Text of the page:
Here is an article about an invention that I read about last September that I meant to post, but never got around to. It's about a device to save your child's life that no caring parent can afford to be without. Here's a little summary of how it works as seen in this article:

The gadget is linked to the car’s child seats and sends reminders to the parent’s mobile phone that their child – or children – is still alone in the car.

The reminders gradually become more urgent until 11 minutes later the device sets off an alarm to tell anyone nearby that a child is in danger.
The first reminder is sent three minutes after the car door is shut. Three minutes later, the device automatically lowers the vehicle’s rear windows by 5cm to let in some air. After eight minutes it switches on the air conditioning.

If the parent has still not returned after another three minutes – a total of 11 minutes after he or she left the car – the gadget sets off a loud alarm.

Yes, that's right. This is a device for parents who routinely leave their children alone in cars. According to the article, “A lot of people forget their children in the car and especially infants.” It also tells the sad story in which, “Recently, a man who was supposed to take his child to nursery forgot that his child was in the car and only realised after he finished work. He found his child dead in the car." See the article for more amazing quotes.

While I don't wish to make light of children being baked alive in cars, it does show an unbelievable level of carelessness and parental neglect when a product like this becomes necessary, especially in a country in which the temperature reaches 110 degrees outside the car.

To be fair to the writer of the article, there are some quotes from people criticizing the device saying that it will give parents a false sense of security. In addition, the inventor of the device only came up with the idea after hearing about over a dozen kids dying in cars and thought that he could try to do something about it. I guess that I'm glad it was invented but it did come as a little bit of a shock to the system when I read about this a month into my stay here. Perhaps they can advertise this in pachinko parking lots in Japan.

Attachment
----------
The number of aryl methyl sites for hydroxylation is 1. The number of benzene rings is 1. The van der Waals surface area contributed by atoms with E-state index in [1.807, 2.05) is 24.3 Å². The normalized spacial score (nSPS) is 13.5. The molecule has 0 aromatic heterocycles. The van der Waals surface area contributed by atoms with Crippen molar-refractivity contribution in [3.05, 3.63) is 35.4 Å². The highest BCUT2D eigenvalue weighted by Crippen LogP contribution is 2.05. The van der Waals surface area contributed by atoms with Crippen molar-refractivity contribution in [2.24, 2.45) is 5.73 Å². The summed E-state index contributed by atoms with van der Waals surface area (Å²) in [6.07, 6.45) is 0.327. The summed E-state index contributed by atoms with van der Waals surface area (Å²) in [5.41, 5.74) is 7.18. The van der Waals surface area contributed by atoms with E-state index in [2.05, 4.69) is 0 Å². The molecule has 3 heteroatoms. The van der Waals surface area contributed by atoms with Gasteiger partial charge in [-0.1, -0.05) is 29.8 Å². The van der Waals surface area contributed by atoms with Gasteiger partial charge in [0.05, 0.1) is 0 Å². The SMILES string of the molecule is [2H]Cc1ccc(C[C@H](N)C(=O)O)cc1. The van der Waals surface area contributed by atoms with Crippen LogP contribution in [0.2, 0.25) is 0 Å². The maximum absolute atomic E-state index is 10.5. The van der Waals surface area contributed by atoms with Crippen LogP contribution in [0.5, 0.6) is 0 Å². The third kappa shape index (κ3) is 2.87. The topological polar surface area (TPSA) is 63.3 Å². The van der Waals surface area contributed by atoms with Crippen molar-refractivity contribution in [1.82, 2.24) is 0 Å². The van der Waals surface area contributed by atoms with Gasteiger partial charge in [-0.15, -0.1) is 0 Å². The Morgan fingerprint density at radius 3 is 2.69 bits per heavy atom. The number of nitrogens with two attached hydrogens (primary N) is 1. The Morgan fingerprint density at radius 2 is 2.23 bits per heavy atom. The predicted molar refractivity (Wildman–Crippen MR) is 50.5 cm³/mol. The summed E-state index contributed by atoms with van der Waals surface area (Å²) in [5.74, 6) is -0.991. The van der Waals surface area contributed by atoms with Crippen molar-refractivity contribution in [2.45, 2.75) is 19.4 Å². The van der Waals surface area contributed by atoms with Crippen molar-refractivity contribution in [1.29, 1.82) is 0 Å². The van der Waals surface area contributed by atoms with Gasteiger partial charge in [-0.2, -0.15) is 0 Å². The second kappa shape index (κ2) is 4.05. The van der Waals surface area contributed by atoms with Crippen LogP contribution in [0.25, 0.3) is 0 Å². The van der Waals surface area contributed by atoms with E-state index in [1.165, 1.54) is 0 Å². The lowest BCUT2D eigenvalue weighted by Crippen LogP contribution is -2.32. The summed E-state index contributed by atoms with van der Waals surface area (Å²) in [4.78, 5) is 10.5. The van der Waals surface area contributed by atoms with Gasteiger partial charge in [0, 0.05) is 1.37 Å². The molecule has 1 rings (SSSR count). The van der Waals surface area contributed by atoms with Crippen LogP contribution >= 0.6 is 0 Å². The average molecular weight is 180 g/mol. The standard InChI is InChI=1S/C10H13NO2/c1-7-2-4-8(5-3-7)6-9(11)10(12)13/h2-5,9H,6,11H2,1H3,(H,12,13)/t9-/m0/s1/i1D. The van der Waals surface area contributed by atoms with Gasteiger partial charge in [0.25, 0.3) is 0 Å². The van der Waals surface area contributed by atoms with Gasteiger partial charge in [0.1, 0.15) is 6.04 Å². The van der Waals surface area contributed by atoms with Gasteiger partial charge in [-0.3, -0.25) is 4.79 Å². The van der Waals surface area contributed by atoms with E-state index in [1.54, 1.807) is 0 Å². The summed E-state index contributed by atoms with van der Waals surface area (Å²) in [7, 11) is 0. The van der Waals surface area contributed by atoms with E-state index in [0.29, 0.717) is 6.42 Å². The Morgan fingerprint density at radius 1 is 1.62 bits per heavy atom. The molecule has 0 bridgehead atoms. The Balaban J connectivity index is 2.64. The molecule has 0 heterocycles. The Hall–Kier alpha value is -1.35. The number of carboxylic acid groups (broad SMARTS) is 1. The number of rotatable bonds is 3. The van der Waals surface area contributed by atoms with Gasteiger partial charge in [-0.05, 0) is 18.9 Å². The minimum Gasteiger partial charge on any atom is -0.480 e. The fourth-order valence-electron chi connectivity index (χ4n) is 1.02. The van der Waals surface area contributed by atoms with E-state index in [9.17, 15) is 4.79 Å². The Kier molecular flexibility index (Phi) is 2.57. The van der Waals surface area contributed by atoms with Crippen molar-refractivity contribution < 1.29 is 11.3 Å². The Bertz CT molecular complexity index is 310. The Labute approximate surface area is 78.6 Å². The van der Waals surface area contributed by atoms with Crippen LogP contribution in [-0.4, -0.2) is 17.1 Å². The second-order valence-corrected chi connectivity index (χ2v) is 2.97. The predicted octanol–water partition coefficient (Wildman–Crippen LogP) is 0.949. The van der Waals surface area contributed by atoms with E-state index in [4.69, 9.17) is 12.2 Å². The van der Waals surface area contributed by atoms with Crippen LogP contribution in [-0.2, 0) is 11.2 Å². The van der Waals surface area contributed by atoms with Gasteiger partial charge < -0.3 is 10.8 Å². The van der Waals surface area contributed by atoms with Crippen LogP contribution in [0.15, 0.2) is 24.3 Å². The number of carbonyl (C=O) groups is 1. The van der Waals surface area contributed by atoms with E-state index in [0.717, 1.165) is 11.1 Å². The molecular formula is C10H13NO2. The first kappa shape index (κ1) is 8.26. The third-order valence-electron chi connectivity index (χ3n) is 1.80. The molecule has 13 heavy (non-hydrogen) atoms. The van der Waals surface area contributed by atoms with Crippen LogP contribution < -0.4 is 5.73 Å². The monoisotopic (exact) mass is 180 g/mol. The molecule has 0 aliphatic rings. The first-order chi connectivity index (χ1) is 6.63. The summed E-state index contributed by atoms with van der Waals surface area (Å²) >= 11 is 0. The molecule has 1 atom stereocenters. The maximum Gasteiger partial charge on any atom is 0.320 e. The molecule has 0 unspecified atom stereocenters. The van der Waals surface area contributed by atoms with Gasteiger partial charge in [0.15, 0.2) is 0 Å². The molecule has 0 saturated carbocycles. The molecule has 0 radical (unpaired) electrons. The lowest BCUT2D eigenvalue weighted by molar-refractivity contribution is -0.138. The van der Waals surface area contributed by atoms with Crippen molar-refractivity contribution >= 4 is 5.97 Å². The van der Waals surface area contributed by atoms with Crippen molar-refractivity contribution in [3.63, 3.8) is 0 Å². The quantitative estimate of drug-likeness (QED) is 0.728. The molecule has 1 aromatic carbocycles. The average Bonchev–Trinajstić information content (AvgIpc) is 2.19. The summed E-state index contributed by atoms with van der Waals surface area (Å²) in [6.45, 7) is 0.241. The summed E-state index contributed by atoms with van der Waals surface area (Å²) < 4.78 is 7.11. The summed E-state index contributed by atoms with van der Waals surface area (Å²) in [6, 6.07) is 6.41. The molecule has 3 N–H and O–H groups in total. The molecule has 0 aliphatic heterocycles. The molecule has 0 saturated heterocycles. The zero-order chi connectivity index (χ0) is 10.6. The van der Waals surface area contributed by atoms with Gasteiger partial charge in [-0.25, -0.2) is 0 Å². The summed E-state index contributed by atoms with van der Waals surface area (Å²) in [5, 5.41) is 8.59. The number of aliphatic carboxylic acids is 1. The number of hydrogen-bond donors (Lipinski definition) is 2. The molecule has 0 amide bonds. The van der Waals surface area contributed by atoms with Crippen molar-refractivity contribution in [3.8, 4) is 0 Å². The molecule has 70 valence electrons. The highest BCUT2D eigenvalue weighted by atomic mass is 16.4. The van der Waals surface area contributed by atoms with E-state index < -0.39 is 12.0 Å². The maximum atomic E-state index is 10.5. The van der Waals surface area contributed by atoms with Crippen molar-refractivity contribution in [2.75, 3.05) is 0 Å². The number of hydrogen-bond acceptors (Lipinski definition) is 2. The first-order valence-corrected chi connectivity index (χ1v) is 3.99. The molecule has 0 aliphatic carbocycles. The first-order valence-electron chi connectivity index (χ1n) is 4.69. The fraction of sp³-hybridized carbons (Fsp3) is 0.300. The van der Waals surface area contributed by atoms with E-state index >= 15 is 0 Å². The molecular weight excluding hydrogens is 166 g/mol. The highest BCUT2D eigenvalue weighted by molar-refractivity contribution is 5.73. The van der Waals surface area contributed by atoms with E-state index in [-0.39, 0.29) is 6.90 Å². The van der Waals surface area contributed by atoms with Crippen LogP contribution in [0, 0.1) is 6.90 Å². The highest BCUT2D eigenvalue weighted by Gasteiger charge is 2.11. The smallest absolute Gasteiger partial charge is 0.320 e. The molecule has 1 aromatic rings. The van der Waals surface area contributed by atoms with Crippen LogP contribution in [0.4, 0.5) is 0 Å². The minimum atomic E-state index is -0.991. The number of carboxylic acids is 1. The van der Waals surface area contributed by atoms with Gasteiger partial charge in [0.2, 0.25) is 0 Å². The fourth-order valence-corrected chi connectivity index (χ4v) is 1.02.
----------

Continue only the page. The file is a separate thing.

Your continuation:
Monday, June 14, 2010

New Class

As I mentioned a few posts ago, I'll be teaching two weeks of a summer English course. Having an intensive writing course thrown at me at the last minute really annoyed me, especially since I've been teaching Math for the past year and like that just fine. The class was described to me as "how to teach students to write papers without copy and pasting everything." Knowing what I know now, I would also add "not using Google translate" to that.

After two days of teaching the class I have to admit that it's as pain-free as I've been led to believe. The students are good, and they know the class because they've all taken it in some form before and know what's expected of them. Some of them have taken an equivalent at another school and because of some arcane requirement, have to take this course. Others have taken it before, failed because they didn't do the work, and don't want to fail it again.